I continue to think that The Color of Compromise is an excellent short introduction to the role of the church in historic racism in the US. I read the book originally last year.
I am not going to address the content here but only talk about the format. There are now several options. The book has paper, kindle (ebook) and audiobook versions. There is also an audio-only version of the video study and the video study on either DVD or digital format.
The video study is excellent. There are 12 sessions of approximately 20 minutes each. That is a large number of sessions for a normal small group (I think that 4 to 6 is usually ideal if meeting weekly or else people get distracted.) Because the sessions are about 20 minutes, you can watch more than one in a session. But to give adequate discussion time, you will probably want to schedule at least an equal amount of discussion as watching.
I have not gone back to re-read the book, but it felt to me like there were a few sections of the video study were explanations were tightened up just a bit or were a little clearer than in the book. That may have been the nature of watching a video, or just part of the editing process. There is detail that is not explored in the video that is in the book, but I do think that you can watch the video without reading the book and get the main points without any difficulty.
I really do like the video series and I have purchased three copies and given two away. The DVD is less than half the price of the streaming version on Amazon, which is a little ridiculous in my mind. I like many people no longer have a DVD player. But I also was pretty reluctant to pay $40 for a 4-hour video discussion series. That lead me to buy the audio track, which I do not recommend and discuss below. And then I purchased 2 DVD copies to give away while trying to find time to go and watch them at someone else’s home. But you just don’t quickly invite yourself over to someone’s home for four hours. After about three weeks I gave up and purchased the streaming option. It probably would have been cheaper for me to buy a cheap DVD player.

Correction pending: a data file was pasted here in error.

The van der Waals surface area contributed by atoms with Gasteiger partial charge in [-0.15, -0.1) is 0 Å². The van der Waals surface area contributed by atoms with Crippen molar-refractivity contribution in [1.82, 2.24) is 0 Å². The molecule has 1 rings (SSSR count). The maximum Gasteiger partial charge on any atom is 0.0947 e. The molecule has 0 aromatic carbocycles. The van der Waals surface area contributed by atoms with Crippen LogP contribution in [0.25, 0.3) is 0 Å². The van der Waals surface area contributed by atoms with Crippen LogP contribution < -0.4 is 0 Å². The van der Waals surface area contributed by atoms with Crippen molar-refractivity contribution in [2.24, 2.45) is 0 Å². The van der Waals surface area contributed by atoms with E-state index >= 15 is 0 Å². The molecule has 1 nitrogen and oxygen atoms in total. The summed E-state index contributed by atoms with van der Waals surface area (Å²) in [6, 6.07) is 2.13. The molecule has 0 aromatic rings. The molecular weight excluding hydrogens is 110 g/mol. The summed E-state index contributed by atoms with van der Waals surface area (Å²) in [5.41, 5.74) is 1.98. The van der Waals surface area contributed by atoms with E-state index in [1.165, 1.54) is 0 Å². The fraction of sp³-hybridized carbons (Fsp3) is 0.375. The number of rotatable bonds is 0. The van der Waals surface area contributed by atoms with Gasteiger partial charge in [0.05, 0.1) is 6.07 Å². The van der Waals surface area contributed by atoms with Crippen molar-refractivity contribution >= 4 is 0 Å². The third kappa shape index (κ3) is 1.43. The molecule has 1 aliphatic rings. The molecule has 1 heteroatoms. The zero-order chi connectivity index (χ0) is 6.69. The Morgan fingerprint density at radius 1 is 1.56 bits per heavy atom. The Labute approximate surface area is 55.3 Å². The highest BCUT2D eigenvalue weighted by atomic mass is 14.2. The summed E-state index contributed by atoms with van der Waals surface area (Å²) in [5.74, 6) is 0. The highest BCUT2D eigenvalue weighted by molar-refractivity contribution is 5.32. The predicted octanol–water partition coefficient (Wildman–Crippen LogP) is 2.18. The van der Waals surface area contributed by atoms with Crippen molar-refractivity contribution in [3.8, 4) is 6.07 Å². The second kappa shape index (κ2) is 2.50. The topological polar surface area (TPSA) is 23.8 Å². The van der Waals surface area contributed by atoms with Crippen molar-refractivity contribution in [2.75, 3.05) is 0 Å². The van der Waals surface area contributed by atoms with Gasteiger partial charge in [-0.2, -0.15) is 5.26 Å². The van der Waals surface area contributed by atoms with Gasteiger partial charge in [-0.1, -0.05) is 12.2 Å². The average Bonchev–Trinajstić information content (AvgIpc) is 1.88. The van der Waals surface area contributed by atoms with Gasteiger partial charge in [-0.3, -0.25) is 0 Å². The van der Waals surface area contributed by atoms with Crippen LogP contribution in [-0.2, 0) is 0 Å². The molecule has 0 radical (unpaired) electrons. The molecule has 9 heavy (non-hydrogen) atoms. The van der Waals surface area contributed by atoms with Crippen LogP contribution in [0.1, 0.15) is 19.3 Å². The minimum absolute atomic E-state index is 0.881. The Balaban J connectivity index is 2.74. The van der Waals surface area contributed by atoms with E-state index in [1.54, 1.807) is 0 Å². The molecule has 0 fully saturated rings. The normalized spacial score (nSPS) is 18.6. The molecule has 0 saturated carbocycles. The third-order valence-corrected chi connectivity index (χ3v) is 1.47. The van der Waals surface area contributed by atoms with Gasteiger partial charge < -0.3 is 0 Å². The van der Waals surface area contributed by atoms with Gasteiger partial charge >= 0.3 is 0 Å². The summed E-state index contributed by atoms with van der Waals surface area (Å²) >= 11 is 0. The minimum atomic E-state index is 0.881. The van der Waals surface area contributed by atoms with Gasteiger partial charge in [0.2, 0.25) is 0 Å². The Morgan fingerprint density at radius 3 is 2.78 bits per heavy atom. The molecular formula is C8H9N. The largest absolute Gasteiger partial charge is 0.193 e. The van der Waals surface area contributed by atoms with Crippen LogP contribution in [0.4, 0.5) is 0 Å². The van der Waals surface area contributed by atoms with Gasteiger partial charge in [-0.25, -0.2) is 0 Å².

I disagree with Zondervan releasing the audio of the video study as an option. I have picked up two different audio versions of these video studies, The Color of Compromise and NT Wright and Michael Bird’s book The New Testament in Its World. In both cases simply selling the audio track of a video does not mean that it is a complete product. In both cases, the video had video segments that were shot on locations. There were sometimes graphics or quotations. And the quality of the audio, especially on the location scenes was not always very good. When you are watching a scene on a location, you naturally change your expectations of the audio quality for things like the wind because you can see what is going on. When you are listening to an audiobook, you expect the quality of the audio to be consistent and very high. I do not think the audio-only lectures should have been released for sale.
I have now covered this material three times, once in the book, once in the audio-only track of the video series and once watching the full video series. I do recommend them strongly in either the full book or the video series. Do not buy the audio-only version of the lectures. (The audiobook of the book is read by Jemar Tisby and is great.)